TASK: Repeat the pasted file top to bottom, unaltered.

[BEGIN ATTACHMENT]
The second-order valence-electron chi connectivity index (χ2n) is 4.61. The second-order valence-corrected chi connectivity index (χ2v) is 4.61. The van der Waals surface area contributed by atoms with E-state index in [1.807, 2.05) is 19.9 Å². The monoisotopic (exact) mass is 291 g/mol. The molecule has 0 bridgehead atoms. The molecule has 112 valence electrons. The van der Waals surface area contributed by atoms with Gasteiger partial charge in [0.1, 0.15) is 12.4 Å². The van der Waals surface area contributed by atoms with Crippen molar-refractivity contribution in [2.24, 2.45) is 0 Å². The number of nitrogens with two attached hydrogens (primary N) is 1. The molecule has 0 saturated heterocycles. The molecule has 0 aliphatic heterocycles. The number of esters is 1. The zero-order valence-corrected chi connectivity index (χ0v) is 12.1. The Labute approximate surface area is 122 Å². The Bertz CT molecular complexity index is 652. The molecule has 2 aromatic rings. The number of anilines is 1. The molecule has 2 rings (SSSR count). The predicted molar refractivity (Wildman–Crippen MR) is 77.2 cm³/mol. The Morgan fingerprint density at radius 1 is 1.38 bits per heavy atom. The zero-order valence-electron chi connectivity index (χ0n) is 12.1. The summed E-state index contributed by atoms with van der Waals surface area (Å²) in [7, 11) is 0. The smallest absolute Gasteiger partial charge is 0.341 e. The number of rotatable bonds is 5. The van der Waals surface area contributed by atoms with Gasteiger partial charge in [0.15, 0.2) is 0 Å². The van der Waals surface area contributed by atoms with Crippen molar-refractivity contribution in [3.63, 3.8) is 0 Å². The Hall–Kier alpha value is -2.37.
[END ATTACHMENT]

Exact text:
The second-order valence-electron chi connectivity index (χ2n) is 4.61. The second-order valence-corrected chi connectivity index (χ2v) is 4.61. The van der Waals surface area contributed by atoms with E-state index in [1.807, 2.05) is 19.9 Å². The monoisotopic (exact) mass is 291 g/mol. The molecule has 0 bridgehead atoms. The molecule has 112 valence electrons. The van der Waals surface area contributed by atoms with Gasteiger partial charge in [0.1, 0.15) is 12.4 Å². The van der Waals surface area contributed by atoms with Crippen molar-refractivity contribution in [2.24, 2.45) is 0 Å². The number of nitrogens with two attached hydrogens (primary N) is 1. The molecule has 0 saturated heterocycles. The molecule has 0 aliphatic heterocycles. The number of esters is 1. The zero-order valence-corrected chi connectivity index (χ0v) is 12.1. The Labute approximate surface area is 122 Å². The Bertz CT molecular complexity index is 652. The molecule has 2 aromatic rings. The number of anilines is 1. The molecule has 2 rings (SSSR count). The predicted molar refractivity (Wildman–Crippen MR) is 77.2 cm³/mol. The Morgan fingerprint density at radius 1 is 1.38 bits per heavy atom. The zero-order valence-electron chi connectivity index (χ0n) is 12.1. The summed E-state index contributed by atoms with van der Waals surface area (Å²) in [7, 11) is 0. The smallest absolute Gasteiger partial charge is 0.341 e. The number of rotatable bonds is 5. The van der Waals surface area contributed by atoms with Gasteiger partial charge in [0.15, 0.2) is 0 Å². The van der Waals surface area contributed by atoms with Crippen molar-refractivity contribution in [3.63, 3.8) is 0 Å². The Hall–Kier alpha value is -2.37.